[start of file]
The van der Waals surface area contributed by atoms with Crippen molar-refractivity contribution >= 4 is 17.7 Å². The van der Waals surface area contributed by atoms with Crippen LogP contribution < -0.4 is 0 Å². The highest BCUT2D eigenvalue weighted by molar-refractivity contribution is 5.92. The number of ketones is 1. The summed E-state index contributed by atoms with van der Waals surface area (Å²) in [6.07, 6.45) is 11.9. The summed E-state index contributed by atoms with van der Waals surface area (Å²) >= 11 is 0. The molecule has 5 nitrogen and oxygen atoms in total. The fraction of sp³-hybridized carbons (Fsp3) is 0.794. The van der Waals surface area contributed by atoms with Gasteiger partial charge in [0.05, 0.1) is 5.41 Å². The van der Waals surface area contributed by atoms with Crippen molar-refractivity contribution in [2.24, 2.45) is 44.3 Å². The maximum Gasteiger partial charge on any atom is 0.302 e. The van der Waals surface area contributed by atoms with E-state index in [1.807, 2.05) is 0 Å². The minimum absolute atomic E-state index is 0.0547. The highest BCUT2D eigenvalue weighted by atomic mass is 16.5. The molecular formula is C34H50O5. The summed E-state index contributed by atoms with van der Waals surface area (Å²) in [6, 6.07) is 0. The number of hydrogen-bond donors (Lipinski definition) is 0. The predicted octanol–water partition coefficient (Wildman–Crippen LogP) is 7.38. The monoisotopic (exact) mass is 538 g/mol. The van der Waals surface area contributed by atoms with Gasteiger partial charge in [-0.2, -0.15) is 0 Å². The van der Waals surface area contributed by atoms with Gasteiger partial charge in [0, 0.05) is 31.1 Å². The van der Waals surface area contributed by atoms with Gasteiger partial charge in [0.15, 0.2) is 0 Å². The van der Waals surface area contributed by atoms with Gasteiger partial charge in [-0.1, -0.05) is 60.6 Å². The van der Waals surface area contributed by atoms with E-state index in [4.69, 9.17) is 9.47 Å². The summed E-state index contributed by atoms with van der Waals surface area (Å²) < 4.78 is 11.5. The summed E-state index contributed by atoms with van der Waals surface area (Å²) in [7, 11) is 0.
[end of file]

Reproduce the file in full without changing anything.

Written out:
The van der Waals surface area contributed by atoms with Crippen molar-refractivity contribution >= 4 is 17.7 Å². The van der Waals surface area contributed by atoms with Crippen LogP contribution < -0.4 is 0 Å². The highest BCUT2D eigenvalue weighted by molar-refractivity contribution is 5.92. The number of ketones is 1. The summed E-state index contributed by atoms with van der Waals surface area (Å²) in [6.07, 6.45) is 11.9. The summed E-state index contributed by atoms with van der Waals surface area (Å²) >= 11 is 0. The molecule has 5 nitrogen and oxygen atoms in total. The fraction of sp³-hybridized carbons (Fsp3) is 0.794. The van der Waals surface area contributed by atoms with Gasteiger partial charge in [0.05, 0.1) is 5.41 Å². The van der Waals surface area contributed by atoms with Crippen molar-refractivity contribution in [2.24, 2.45) is 44.3 Å². The maximum Gasteiger partial charge on any atom is 0.302 e. The van der Waals surface area contributed by atoms with E-state index in [1.807, 2.05) is 0 Å². The minimum absolute atomic E-state index is 0.0547. The highest BCUT2D eigenvalue weighted by atomic mass is 16.5. The molecular formula is C34H50O5. The summed E-state index contributed by atoms with van der Waals surface area (Å²) in [6, 6.07) is 0. The number of hydrogen-bond donors (Lipinski definition) is 0. The predicted octanol–water partition coefficient (Wildman–Crippen LogP) is 7.38. The monoisotopic (exact) mass is 538 g/mol. The van der Waals surface area contributed by atoms with Gasteiger partial charge in [-0.2, -0.15) is 0 Å². The van der Waals surface area contributed by atoms with Gasteiger partial charge in [0, 0.05) is 31.1 Å². The van der Waals surface area contributed by atoms with Gasteiger partial charge in [0.15, 0.2) is 0 Å². The van der Waals surface area contributed by atoms with Gasteiger partial charge in [-0.1, -0.05) is 60.6 Å². The van der Waals surface area contributed by atoms with E-state index in [4.69, 9.17) is 9.47 Å². The summed E-state index contributed by atoms with van der Waals surface area (Å²) < 4.78 is 11.5. The summed E-state index contributed by atoms with van der Waals surface area (Å²) in [7, 11) is 0.